Macroediting the first draft
Because a first draft is often a sloppy, sprawling thing, it can be hard to edit. Macroediting techniques help writers unearth its structure and test each component in terms of function and location.
Macroediting can be applied generally to fiction, but it is particularly valuable when editing short stories. Short stories must be unified but contemporary short stories are often loosely structured. It can be difficult working out what material helps establish and develop a story and what only confuses or takes the story off the rails.
When writing a first draft, I tend to follow the ‘let everything flower’ approach, recording whatever pops into my head. After that, I try to clarify the main storyline and weed out elements that do not fit. But sometimes it is hard identifying what is useful and, just as importantly, what is not.
It can help to first examine a draft’s macrolevel, a term referring to a story’s main components. The aim is to get a story’s overall structure right before editing its details (its microlevel). Evaluating a story’s macrolevel helps writers establish both how to revise and how to re-vision their first draft.
To macroedit, try two techniques from business writing: chunking and adding headings.
Chunking the story
In business writing, chunking refers to writing a document by creating a series of coherent chunks. For example, a brochure about travel insurance has informational chunks describing kinds of coverage plans, special conditions, and exclusions.
Editing involves evaluating the sequence of the chunks and the relevance of information within each chunk. If a chunk contains irrelevant information, readers can become confused.
Applied to a short story draft, chunking can help identify if each component is coherent. It can also help writers identify where to place components in order to unify the story.
When reading business documents, readers locate and comprehend material more easily when informational chunks are signposted with a heading. Headings are sometimes called advance organisers because they provide a preview. For example, readers who see the heading Who is Eligible in a brochure about travel insurance expect eligibility details to follow. Taken together, the brochure’s headings also help readers identify its macro structure. Readers get a sense of the whole document and how the different chunks of information relate.
In fiction, macrolevel elements are often referred to as the ‘bones’ of a story. By first identifying a draft’s bones, short story writers can then evaluate their story’s content and sequencing.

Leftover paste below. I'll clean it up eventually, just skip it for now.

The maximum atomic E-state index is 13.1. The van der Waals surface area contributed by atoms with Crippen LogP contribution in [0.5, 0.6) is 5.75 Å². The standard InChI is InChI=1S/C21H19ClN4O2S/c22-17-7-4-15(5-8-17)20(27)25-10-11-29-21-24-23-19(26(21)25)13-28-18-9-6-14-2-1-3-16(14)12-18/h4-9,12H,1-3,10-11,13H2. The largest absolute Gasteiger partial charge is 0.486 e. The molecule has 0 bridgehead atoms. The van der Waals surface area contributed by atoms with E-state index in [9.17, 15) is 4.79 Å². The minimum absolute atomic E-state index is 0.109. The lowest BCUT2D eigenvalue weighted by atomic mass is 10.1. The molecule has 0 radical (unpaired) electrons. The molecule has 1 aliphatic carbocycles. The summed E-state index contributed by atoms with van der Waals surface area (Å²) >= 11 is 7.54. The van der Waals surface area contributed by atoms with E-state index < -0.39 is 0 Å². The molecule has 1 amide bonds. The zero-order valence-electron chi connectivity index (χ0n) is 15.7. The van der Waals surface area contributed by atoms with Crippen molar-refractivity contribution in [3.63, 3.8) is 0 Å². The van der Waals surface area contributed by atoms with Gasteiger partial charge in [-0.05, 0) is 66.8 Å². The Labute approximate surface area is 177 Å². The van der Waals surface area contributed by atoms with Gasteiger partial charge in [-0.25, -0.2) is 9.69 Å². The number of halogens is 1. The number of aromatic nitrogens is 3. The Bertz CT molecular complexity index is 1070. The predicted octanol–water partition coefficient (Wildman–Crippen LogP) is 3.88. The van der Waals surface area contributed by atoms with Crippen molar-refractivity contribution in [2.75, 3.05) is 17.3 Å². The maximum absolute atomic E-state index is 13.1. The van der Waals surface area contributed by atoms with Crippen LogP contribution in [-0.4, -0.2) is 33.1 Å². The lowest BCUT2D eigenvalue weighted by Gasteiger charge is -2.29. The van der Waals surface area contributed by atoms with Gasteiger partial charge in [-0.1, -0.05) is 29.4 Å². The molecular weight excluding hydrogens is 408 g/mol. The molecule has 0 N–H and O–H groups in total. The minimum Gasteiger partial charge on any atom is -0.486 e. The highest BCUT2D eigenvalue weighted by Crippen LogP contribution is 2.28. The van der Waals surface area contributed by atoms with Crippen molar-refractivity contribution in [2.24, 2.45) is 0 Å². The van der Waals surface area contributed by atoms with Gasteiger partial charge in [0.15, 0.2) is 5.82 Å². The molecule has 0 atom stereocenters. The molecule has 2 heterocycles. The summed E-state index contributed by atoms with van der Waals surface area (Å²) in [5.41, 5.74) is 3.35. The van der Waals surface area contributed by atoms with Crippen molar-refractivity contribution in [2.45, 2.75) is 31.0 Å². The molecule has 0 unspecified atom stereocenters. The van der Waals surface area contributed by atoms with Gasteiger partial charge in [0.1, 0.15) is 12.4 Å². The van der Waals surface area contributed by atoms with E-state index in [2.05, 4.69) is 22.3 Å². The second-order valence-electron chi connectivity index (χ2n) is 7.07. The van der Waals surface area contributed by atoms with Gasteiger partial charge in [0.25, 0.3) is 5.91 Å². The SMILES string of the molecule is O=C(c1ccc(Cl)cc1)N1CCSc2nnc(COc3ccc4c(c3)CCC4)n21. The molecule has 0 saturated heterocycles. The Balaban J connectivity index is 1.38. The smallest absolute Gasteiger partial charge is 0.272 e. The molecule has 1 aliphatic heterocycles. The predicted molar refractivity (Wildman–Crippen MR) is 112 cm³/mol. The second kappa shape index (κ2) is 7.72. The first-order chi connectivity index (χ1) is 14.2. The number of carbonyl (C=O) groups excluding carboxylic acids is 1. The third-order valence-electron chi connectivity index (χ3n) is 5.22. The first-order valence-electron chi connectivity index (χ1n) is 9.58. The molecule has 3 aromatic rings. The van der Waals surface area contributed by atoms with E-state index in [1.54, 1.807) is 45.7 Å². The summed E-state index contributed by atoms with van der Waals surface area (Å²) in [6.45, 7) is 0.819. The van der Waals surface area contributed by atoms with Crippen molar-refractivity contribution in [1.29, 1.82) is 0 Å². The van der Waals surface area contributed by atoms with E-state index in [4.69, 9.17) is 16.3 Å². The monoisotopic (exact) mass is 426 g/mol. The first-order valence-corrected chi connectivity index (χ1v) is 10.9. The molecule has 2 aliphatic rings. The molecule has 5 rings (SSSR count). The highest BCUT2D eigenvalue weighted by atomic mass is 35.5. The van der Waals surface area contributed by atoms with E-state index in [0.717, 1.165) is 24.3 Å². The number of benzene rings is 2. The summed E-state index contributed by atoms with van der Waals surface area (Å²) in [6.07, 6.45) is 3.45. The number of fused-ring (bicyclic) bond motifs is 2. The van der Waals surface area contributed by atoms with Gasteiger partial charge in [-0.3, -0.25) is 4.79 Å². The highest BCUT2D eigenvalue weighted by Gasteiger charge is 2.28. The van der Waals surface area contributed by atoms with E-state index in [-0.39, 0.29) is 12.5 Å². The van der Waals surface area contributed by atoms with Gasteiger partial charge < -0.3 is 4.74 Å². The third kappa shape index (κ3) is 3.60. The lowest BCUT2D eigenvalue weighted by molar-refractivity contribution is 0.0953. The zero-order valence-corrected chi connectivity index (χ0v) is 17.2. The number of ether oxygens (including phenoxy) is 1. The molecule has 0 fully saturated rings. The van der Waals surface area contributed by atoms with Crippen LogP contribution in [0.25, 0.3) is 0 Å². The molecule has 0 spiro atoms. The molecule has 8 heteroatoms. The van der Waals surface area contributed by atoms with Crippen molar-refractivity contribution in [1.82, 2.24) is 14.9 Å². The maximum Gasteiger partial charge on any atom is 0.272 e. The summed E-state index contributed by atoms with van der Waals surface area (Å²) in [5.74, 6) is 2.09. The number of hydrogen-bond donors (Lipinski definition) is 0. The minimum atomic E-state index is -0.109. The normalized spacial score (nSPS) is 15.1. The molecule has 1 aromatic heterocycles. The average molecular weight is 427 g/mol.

Macroediting a first draft
- Chunk your draft
Identify the story chunks that make up your draft. These are major segments or scenes.
Where does the introduction finish? Where does the conclusion begin?
Between these bookend chunks of your story, look for the following:
major episodes, major flashbacks, a change in setting, the appearance of a new and important character, and points where the story twists or where things get messier and the tension rises.
- Establish each chunk’s function
Record your rationale for including each story chunk. Explain to yourself why is it in your story.
Does a chunk function to introduce a character? Create a problem between two characters? Reveal an important clue? Increase the tension? Help the character grow or change in some way? Create a necessary lull before the storm?
- Give each chunk a heading
For each story chunk, create a heading that describes what is happening. Your headings work as shorthand to help you examine your story at the macrolevel. Examples of chunks and headings:
- A major action: Daphne quarrels with her ex-husband.
- A major character changes significantly: Daphne puzzles over last night’s events and decides to visit a fortune-teller.
- An important location is described: Daphne’s childhood home.
- And important explanation is provided: Reasons why Daphne’s feelings have changed in terms of her ex-husband.
If you find yourself writing a LONG heading to incorporate everything in a chunk, you have identified a problem chunk. E.g.: Daphne visits her ex-husband and while talking to him, she worries about the strange phone calls she has been getting and wonders if the fortune-teller, whom she is seeing next Tuesday, can shed any light on this mystery, so she tells her husband about the problem then wonders why he tells her to leave when she has already said she wants to go through the old stuff in the attic.
A scene or chunk often includes many details, but use the heading to establish for yourself its main point in the framework of your story.
Evaluate and edit
Now you have your first draft marked up. The material is sorted into chunks of text. Each one has a heading, and you’ve jotted a note beside each explaining its purpose.
To edit, identify how well each chunk works to support your story idea:
How does the situation and/or the main character change, chunk by chunk?
Are any chunk superfluous? Why? If so, is it retrievable? How can you rewrite it?
Does any chunk slow or stall the story?
Is there material within a chunk that does not help build a character, mood, plot or theme?
Do the important elements have a dominant place within a chunk? What about in terms of all the chunks?
What could be pushed to the background in the story?
What changes and when? Is the chunk where this happens positioned in the best time and place within the story?
Does each dialogue chunk help propel the story to its conclusion? If not, in what way does it contribute to the story?
When you read the headings in sequence, does the story’s trajectory make sense? Does it seem satisfying?